As a child, I loved comic books. I invariably used my entire weekly allowance to buy the latest offering from DC or Marvel. My first crush was on Jean Gray and I wanted to attend Professor Xavier's School. Many of you may have had the same addiction. Some of you may have been introduced to literature in this manner, as I was. If you're writing a superhero tale, you may not need the information contained within this book. After all, Clark Kent has gotten along nicely for seventy years without so much as a stubbed toe. But even the Man of Steel had to interact with Lois and Jimmy. At this point, I'm reminded to mention Man of Steel, Woman of Kleenex (copyright 1971), an essay by Larry Niven covering the physical logistics of a Superman/Lois Lane courtship and mating. Not to be read with a mouthful of any liquid.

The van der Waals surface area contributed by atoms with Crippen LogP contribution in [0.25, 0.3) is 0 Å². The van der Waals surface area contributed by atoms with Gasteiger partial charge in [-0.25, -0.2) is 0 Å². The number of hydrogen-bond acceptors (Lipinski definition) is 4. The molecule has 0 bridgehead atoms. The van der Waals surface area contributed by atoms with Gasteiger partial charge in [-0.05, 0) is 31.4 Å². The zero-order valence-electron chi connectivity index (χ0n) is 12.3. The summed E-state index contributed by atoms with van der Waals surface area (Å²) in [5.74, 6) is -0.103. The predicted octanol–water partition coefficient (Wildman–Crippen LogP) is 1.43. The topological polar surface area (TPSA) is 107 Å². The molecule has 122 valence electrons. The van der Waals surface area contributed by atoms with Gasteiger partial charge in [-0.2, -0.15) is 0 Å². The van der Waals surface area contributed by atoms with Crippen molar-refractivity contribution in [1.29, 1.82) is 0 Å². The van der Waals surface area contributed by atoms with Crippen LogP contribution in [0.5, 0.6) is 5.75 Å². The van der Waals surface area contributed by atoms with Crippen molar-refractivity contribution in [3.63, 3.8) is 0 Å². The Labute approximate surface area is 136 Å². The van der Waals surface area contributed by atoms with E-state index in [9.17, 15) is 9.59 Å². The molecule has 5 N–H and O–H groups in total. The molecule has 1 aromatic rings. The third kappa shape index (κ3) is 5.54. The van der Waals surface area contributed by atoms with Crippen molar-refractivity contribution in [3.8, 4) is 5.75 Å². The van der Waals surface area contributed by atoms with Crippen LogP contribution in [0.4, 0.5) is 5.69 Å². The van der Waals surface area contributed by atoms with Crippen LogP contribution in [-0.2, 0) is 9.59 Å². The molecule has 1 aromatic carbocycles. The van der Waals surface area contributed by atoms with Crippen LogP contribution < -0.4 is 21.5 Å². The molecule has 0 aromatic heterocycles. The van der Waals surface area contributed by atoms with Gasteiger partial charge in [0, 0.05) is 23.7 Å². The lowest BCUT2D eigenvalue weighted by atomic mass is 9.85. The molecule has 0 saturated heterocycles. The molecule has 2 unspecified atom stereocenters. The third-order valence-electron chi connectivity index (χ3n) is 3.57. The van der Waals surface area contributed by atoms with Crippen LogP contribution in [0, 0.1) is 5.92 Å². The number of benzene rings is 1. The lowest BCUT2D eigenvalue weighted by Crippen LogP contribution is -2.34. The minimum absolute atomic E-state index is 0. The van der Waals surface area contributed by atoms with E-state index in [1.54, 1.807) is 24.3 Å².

People read fiction for two reasons: for entertainment and escape. Entertainment removes us from the usual mundane trivialities or chronic anxieties of day-to-day life. However, I believe fiction not only allows us an avenue of escape but a method of coping with and putting reality into perspective at the same time.
Story concept and writing craft aside, there are two very basic requirements for a fiction story to be engaging: First, there must be conflict. Without conflict, there is no story. At least one that will hold the reader's attention. Second, the reader must either identify with or root for a main character. There are probably exceptions to this rule, but I can't think of any.